Elsewhere on the set, Nunes highlighted cuts by Frank Ocean (“Ivy”), Miley Cyrus’ Dead Petz phase (“Slab Of Butter (Scorpion)” featuring Phantogram’s Sarah Barthel), and more. ‘It was hard not to make it all Frank Ocean honestly,” she jokes. “On “Ivy,” the lyric ‘I thought that I was dreaming when you said you love me.’ That line is how it feels to realize that someone who you think is dope also thinks you’re dope.”

Nunes also included a number of outlier tracks — like Ariana Grande’s mournful Thank U, Next cut “Pete Davidson” (“Messy straight love is sometimes really relevant!” she jokes) to Frank Sinatra’s “My Way.” “The confidence of just like 'I’m gonna do this shit my way' is so important and everyone needs to be reminded of that everyday, just like do it your own way, there’s nothing else that matters,” she says. “If you believe it, it’s golden. If you love it, it’s golden. And I love that song for that. The confidence of the lyric “mistakes I’ve made a few, but then again, too few to mention.” (laughs). Incredible.”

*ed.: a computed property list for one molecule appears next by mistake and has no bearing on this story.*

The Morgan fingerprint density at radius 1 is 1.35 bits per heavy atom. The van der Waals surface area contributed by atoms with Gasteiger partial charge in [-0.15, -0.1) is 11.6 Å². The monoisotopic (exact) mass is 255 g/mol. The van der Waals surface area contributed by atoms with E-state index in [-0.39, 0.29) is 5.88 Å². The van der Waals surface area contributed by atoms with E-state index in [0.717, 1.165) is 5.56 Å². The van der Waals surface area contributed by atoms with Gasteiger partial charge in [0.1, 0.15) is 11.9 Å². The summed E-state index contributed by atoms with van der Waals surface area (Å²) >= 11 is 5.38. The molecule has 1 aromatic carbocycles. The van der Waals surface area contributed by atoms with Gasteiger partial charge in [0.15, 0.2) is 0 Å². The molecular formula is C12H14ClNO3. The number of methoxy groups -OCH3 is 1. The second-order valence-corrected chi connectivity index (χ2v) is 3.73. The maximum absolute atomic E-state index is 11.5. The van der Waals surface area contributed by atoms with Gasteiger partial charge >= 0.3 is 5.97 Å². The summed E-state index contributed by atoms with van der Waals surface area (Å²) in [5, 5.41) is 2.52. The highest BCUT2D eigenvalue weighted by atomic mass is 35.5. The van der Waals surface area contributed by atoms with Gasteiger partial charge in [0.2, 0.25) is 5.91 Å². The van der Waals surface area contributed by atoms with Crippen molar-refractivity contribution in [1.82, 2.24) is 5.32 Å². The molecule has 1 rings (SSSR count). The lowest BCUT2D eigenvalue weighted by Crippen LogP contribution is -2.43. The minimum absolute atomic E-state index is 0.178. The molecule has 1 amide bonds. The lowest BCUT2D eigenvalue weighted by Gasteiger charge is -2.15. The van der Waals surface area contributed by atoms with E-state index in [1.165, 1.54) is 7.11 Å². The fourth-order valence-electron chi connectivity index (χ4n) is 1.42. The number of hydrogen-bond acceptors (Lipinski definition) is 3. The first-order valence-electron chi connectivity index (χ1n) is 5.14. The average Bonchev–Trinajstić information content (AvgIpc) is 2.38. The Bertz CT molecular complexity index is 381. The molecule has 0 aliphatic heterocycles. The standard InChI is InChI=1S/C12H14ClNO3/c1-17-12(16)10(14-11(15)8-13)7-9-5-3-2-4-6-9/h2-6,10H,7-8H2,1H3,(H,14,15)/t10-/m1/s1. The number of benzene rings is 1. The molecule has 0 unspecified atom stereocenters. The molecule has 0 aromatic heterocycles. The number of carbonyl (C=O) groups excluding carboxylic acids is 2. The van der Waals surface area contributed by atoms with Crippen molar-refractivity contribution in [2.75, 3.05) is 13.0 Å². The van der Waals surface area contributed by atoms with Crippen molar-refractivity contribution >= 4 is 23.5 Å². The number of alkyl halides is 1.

Being "out" in L.A. is a “beautiful thing,” she says, thanks to the strength of its local queer community. Nunes shouts out the local LGBT Center, where she donates all of her clothing and volunteers are always needed. “It’s so accessible and they make it so easy," she adds. "Every time I’ve been the people just care so deeply and I think that’s why I am as out as a I am because theres just a sense of relief when you know that you're not alone and pride is that — a reminder that you’re not alone.”